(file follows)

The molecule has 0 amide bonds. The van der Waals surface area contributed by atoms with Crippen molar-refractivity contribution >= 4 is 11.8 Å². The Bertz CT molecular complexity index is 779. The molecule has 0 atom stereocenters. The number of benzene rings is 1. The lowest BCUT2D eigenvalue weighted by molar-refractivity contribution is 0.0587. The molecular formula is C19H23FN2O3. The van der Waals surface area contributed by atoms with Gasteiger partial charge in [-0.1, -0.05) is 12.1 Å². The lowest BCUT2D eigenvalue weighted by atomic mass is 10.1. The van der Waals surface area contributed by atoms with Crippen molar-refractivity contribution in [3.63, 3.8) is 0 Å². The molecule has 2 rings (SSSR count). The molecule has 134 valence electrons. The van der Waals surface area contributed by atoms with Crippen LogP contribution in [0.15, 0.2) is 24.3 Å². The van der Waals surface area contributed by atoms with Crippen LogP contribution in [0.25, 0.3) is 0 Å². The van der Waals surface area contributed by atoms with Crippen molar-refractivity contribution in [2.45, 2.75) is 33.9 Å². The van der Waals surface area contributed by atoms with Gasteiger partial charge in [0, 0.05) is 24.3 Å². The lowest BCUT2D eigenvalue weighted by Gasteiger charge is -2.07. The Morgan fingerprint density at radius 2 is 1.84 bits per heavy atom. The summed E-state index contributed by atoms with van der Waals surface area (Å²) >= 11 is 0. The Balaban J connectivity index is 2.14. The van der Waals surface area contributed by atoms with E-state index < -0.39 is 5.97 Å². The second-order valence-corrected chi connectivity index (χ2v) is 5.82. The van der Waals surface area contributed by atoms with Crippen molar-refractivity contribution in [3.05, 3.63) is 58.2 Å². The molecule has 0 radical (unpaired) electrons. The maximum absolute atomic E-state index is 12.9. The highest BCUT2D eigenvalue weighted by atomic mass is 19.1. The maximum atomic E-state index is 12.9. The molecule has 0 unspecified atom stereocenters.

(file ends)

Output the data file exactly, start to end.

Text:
The molecule has 0 amide bonds. The van der Waals surface area contributed by atoms with Crippen molar-refractivity contribution >= 4 is 11.8 Å². The Bertz CT molecular complexity index is 779. The molecule has 0 atom stereocenters. The number of benzene rings is 1. The lowest BCUT2D eigenvalue weighted by molar-refractivity contribution is 0.0587. The molecular formula is C19H23FN2O3. The van der Waals surface area contributed by atoms with Gasteiger partial charge in [-0.1, -0.05) is 12.1 Å². The lowest BCUT2D eigenvalue weighted by atomic mass is 10.1. The van der Waals surface area contributed by atoms with Crippen molar-refractivity contribution in [3.63, 3.8) is 0 Å². The molecule has 2 rings (SSSR count). The molecule has 134 valence electrons. The van der Waals surface area contributed by atoms with Crippen LogP contribution in [0.15, 0.2) is 24.3 Å². The van der Waals surface area contributed by atoms with Crippen LogP contribution in [0.25, 0.3) is 0 Å². The van der Waals surface area contributed by atoms with Crippen molar-refractivity contribution in [2.45, 2.75) is 33.9 Å². The van der Waals surface area contributed by atoms with Gasteiger partial charge in [0, 0.05) is 24.3 Å². The lowest BCUT2D eigenvalue weighted by Gasteiger charge is -2.07. The Morgan fingerprint density at radius 2 is 1.84 bits per heavy atom. The summed E-state index contributed by atoms with van der Waals surface area (Å²) >= 11 is 0. The Balaban J connectivity index is 2.14. The van der Waals surface area contributed by atoms with E-state index < -0.39 is 5.97 Å². The second-order valence-corrected chi connectivity index (χ2v) is 5.82. The van der Waals surface area contributed by atoms with Crippen molar-refractivity contribution in [3.05, 3.63) is 58.2 Å². The molecule has 0 radical (unpaired) electrons. The maximum absolute atomic E-state index is 12.9. The highest BCUT2D eigenvalue weighted by atomic mass is 19.1. The maximum atomic E-state index is 12.9. The molecule has 0 unspecified atom stereocenters.